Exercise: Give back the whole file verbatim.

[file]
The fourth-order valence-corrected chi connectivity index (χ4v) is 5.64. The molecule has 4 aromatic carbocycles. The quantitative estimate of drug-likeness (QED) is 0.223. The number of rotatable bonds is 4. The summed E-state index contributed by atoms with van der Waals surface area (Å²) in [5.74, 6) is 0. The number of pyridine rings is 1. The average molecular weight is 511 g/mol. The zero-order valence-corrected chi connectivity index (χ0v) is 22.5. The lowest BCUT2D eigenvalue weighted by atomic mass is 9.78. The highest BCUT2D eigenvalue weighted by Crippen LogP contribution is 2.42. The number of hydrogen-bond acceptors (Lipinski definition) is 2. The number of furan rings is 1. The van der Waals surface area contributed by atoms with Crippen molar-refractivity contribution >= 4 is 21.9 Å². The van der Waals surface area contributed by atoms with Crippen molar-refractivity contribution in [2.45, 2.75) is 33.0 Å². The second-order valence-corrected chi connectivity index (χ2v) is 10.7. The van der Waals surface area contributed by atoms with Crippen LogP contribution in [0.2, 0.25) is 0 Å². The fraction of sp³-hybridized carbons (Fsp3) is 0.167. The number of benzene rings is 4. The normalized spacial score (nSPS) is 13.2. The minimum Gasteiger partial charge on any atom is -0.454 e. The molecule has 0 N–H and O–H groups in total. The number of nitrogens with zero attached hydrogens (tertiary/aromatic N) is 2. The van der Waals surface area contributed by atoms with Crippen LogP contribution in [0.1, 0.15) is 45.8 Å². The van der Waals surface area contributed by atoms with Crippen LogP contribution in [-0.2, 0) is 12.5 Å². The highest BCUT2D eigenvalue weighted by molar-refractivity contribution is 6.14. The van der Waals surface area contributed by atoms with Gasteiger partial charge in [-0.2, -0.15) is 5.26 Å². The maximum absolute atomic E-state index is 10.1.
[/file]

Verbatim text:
The fourth-order valence-corrected chi connectivity index (χ4v) is 5.64. The molecule has 4 aromatic carbocycles. The quantitative estimate of drug-likeness (QED) is 0.223. The number of rotatable bonds is 4. The summed E-state index contributed by atoms with van der Waals surface area (Å²) in [5.74, 6) is 0. The number of pyridine rings is 1. The average molecular weight is 511 g/mol. The zero-order valence-corrected chi connectivity index (χ0v) is 22.5. The lowest BCUT2D eigenvalue weighted by atomic mass is 9.78. The highest BCUT2D eigenvalue weighted by Crippen LogP contribution is 2.42. The number of hydrogen-bond acceptors (Lipinski definition) is 2. The number of furan rings is 1. The van der Waals surface area contributed by atoms with Crippen molar-refractivity contribution >= 4 is 21.9 Å². The van der Waals surface area contributed by atoms with Crippen molar-refractivity contribution in [2.45, 2.75) is 33.0 Å². The second-order valence-corrected chi connectivity index (χ2v) is 10.7. The van der Waals surface area contributed by atoms with Crippen LogP contribution in [0.2, 0.25) is 0 Å². The fraction of sp³-hybridized carbons (Fsp3) is 0.167. The number of benzene rings is 4. The normalized spacial score (nSPS) is 13.2. The minimum Gasteiger partial charge on any atom is -0.454 e. The molecule has 0 N–H and O–H groups in total. The number of nitrogens with zero attached hydrogens (tertiary/aromatic N) is 2. The van der Waals surface area contributed by atoms with Crippen LogP contribution in [0.1, 0.15) is 45.8 Å². The van der Waals surface area contributed by atoms with Crippen LogP contribution in [-0.2, 0) is 12.5 Å². The highest BCUT2D eigenvalue weighted by molar-refractivity contribution is 6.14. The van der Waals surface area contributed by atoms with Gasteiger partial charge in [-0.2, -0.15) is 5.26 Å². The maximum absolute atomic E-state index is 10.1.